*.sort(+*.flip.comb.rotor(2).map({[x] $_}).join.flip)  Try it online! Anonymous Whatever lambda that takes a list of values and sorts it by what the pairs of numbers describe. In this case, I'm reversing the number, then rotoring the list by two to get each pair of numbers. This will exclude the first digit for numbers of odd length, but since that translates to 0 times that number, it's okay. Plus, it lines up the values to use [x] correctly. # Python 2, 80 74 bytes def g(l):l.sort(key=f) f=lambda n:+(n>9)and int(f(n/100)+n/10%10*n%10)  Try it online! # Haskell, 89 88 bytes Saved a byte thanks to ovs import Data.List (%)=mod m?n|n<1=0|n%100<10=m?div n 100|w<-n-10=m*10?w+m*n%10 sortOn(1?)  The last line defines an anonymous function that can be used like so: > sortOn(1?)[19, 91, 2345, 2023] [19,2023,2345,91]  The core functionality is provided by the infix operator (?) which keeps track of a multiplier, m, and the remaining RLE input n. (?) continually subtracts 10 from n whilst there is a tens digit to subtract from, and as it does so it pushes another copy of the final digit to the front of the output (via the multiplier m, which is increased by 10 each time). When the tens place is exhausted, the final two digits are discarded and the process repeats until the number is reduced to 0. Finally, we use the operator (with an initial multiplier of 1) as a sort key. • m?n|n<1=0|n%100<10=m?div n 100|w<-n-10=m*10?w+m*n%10 is a byte shorter. – ovs Aug 17 '18 at 17:01 # Husk, 10 bytes ÖödṁΓ*C_2d  Try it online! # Explanation ÖödṁΓ*C_2d Full function Ö Sort the input list by the result of... ö The composition of these four functions: d Convert to a list of digits C_2 Split into length-2 sublists starting at the end ṁ Map the following function and concatenate the results: Γ* Repeat the list tail X times, where X is the list head d Convert back to an integer  # Dyalog APL, 413936353130 29 bytes f←⊂⌷¨⍨∘⍋{10⊥∊⍴⌿0 10⊤100⊥⍣¯1⊢⍵}¨  Try it online! -2 thanks to Cows quack -4 (plus -4 for the base conversion idea) thanks to ngn -2 thanks so H.PWiz • ⊃,/ can become ∊ – user41805 Aug 17 '18 at 17:58 • @Cowsquack I knew I was forgetting a built-in :p – dzaima Aug 17 '18 at 18:01 • {⍺⍴⍨⍎⍵} -> ⍴⍨∘⍎ – ngn Aug 18 '18 at 8:38 • @ngn of course, I can never remember all the jot/train things – dzaima Aug 18 '18 at 8:42 • here's another trick for -1 byte - trainify {⍵[⍋F ⍵]} as ⊂⌷¨⍨∘⍋F – ngn Aug 18 '18 at 8:50 # C (gcc) (32bit systems), 188177 176 bytes char*p,*q,c,b="0";i;d(x){for(p=b+!(sprintf(b+1,"%d",x)&1),q=c;i=*p++;++p)for(i-=48;i--;*q++=*p);*q=0;atoi(c);}m(int*a,int*b){return d(*a)-d(*b);}s(l,c){qsort(l,c,4,m);}  Try it online! on amd64 add flag -m32 for compiling. Usage: s(x,n); where x points to an array of integers to sort and n is the length of that array. Second test case gives wrong result because converting 25257 gives 2222277777 which overflows a 32bit integer -- added a 5th test case without that number. ### Explanation: char*p, // d(): input pointer *q, // d(): output pointer c, // d(): output buffer b="0"; // d(): input buffer // (fixed first char 0) i; // d(): repeat counter d(x){ // conversion function for( p=b+!(sprintf(b+1,"%d",x)&1), // print number in decimal to // input buffer, starting at second // character, initialize input // pointer to first or second char // depending on the length of the // number q=c; // initialize output pointer i=*p++; // set repeat counter to digit and // point to next digit, stop when // NUL character is found ++p) // point to next digit after loop for(i-=48;i--;*q++=*p); // inner loop, append current digit // i-48 ('0') times to output buffer *q=0; // terminate output with NUL atoi(c); // convert to number, 'return' not // needed as atoi() leaves result // on the stack } m(int*a,int*b){ // comparison function for qsort return d(*a)-d(*b); // return difference of converted } // values s(l,c){ // sorting function qsort(l,c,4,m); // only "wrap" qsort, assuming } // sizeof(int) is 4  • Your function d() is long because of strings and functions related to them, you can save many bytes just by reading the last 2 digits and building the output like this : o;u;i;d(x){for(u=1,o=0;x;x/=100)for(i=0;i++<x%100/10;o+=x%10*u,u*=10);x=o;}m(int*a,int*b){u=d(*a)-d(*b);}s(l,c){qsort(l,c,4,m);} you will also save bytes by avoiding declaring and initializing chars. – Annyo Aug 20 '18 at 13:13 • Nice idea -- I think working on the integer values makes this a completely different approach, so you should consider posting an answer? :) – Felix Palmen Aug 20 '18 at 14:42 • Suggest b-~sprintf(b+1,"%d",x)%2 instead of b+!(sprintf(b+1,"%d",x)&1) – ceilingcat Dec 19 '18 at 2:30 • @Annyo suggest x/10%10 instead of x%100/10 – ceilingcat Dec 19 '18 at 2:31 # Python 2, 10210197 101 bytes lambda l:sorted(l,key=lambda x:int(''.join(v*int(c)for c,v in zip(*[iter(x[len(x)%2:])]*2))or 0))  Try it online! • @sundar No worries, fixed – TFeld Aug 17 '18 at 13:46 # Brachylog, 18 bytes {↔ġ₂ẹ{Ċj₎|Ȯt}ˢ↔c}ᵒ  Try it online! ### Explanation Loads of small stuff needed to account for the three different cases: odd number of digits, pair of 0 times a number, and normal pairs. { }ᵒ Order the Input according to the output of this predicate ↔ Reverse the number ġ₂ Group into pairs; the last digit is alone if there are an odd number of them ẹ{ }ˢ For each group: Ċ If there are two elements j₎ Juxtapose the first one as many times as the second element (won't work if the second element is 0) | Else Ȯ If there is one element (odd number of digits) t just take that element (Else don't select anything, i.e. 0 repetitions) ↔c Reverse and concatenate back into an integer  • I think the |Ȯt is unnecessary, and in fact makes it sort wrong: it's equivalent to padding with a 1 instead of a 0, so given [125, 26, 1], sorts it as [1, 26, 125] instead of [1, 125, 26]. – sundar - Reinstate Monica Aug 17 '18 at 14:32 # Perl 5, 76 bytes A function instead of a one-liner for once. Quite straight forward: g sorts the inputs numerically, using h to convert the numbers. h does this by using the regex s/(.)(.)/$2x$1/gre (which is probably readable enough). And the 0 left-padding is done with 0 x("@_"=~y///c%2)."@_" (where y///c is a shorted way of writing length, x is the repetition operator and . the concatenation). sub h{(0 x("@_"=~y///c%2)."@_")=~s/(.)(.)/$2x$1/gre}sub g{sort{h($a)-h$b}@_}  Try it online! I'm expecting to see some shorter Perl answers though! # Retina, 44 bytes ^.?((..)*)$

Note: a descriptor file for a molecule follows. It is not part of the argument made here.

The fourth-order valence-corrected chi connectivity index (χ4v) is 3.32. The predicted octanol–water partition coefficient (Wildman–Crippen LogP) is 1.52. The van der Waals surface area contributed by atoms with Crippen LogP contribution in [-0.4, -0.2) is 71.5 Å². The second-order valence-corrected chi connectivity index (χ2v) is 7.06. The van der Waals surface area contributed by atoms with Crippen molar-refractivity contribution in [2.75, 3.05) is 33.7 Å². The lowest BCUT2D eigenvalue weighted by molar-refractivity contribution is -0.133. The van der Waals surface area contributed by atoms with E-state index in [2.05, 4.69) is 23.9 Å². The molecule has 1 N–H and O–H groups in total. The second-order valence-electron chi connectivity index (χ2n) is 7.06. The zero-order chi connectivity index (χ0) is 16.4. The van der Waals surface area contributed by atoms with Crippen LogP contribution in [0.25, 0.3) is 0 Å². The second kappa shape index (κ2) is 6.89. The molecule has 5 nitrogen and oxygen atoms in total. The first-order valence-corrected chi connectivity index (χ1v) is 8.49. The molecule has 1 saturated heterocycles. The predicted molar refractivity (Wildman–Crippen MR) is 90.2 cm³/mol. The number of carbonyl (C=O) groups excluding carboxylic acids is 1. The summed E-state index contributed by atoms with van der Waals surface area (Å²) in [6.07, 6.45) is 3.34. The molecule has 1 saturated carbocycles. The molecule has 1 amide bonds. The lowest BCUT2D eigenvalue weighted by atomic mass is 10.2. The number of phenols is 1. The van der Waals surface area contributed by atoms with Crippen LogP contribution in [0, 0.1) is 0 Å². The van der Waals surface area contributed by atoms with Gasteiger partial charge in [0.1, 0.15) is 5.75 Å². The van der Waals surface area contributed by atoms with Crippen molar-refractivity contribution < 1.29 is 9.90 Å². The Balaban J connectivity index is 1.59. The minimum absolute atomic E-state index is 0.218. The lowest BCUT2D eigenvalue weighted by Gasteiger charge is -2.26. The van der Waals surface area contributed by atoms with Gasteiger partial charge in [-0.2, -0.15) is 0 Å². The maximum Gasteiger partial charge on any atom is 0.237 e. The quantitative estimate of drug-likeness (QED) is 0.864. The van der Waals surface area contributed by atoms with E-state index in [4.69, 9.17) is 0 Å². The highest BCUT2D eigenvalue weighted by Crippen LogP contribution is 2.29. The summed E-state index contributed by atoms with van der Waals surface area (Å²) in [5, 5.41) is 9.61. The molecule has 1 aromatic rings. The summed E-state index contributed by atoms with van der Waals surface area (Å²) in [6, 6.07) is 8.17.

$1$&